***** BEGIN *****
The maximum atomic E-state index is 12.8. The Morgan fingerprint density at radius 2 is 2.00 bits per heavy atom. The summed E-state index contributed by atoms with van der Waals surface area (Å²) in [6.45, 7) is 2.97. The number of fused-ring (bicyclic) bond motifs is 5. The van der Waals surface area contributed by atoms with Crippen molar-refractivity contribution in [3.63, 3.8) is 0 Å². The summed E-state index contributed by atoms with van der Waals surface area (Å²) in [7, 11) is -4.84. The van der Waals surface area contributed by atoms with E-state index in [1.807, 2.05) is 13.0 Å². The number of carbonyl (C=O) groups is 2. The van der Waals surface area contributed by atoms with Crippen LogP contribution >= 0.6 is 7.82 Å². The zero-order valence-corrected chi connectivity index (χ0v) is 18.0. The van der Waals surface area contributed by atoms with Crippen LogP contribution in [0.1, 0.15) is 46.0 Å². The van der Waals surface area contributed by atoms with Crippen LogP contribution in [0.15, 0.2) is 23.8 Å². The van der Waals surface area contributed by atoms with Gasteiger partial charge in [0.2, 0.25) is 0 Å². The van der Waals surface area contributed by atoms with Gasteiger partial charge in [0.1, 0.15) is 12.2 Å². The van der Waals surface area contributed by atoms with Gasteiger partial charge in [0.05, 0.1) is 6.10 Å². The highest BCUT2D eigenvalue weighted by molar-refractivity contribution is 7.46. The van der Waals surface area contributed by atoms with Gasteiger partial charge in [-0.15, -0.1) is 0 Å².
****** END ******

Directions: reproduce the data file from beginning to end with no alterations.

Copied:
The maximum atomic E-state index is 12.8. The Morgan fingerprint density at radius 2 is 2.00 bits per heavy atom. The summed E-state index contributed by atoms with van der Waals surface area (Å²) in [6.45, 7) is 2.97. The number of fused-ring (bicyclic) bond motifs is 5. The van der Waals surface area contributed by atoms with Crippen molar-refractivity contribution in [3.63, 3.8) is 0 Å². The summed E-state index contributed by atoms with van der Waals surface area (Å²) in [7, 11) is -4.84. The van der Waals surface area contributed by atoms with E-state index in [1.807, 2.05) is 13.0 Å². The number of carbonyl (C=O) groups is 2. The van der Waals surface area contributed by atoms with Crippen LogP contribution >= 0.6 is 7.82 Å². The zero-order valence-corrected chi connectivity index (χ0v) is 18.0. The van der Waals surface area contributed by atoms with Crippen LogP contribution in [0.1, 0.15) is 46.0 Å². The van der Waals surface area contributed by atoms with Crippen LogP contribution in [0.15, 0.2) is 23.8 Å². The van der Waals surface area contributed by atoms with Gasteiger partial charge in [0.2, 0.25) is 0 Å². The van der Waals surface area contributed by atoms with Gasteiger partial charge in [0.1, 0.15) is 12.2 Å². The van der Waals surface area contributed by atoms with Gasteiger partial charge in [0.05, 0.1) is 6.10 Å². The highest BCUT2D eigenvalue weighted by molar-refractivity contribution is 7.46. The van der Waals surface area contributed by atoms with Gasteiger partial charge in [-0.15, -0.1) is 0 Å².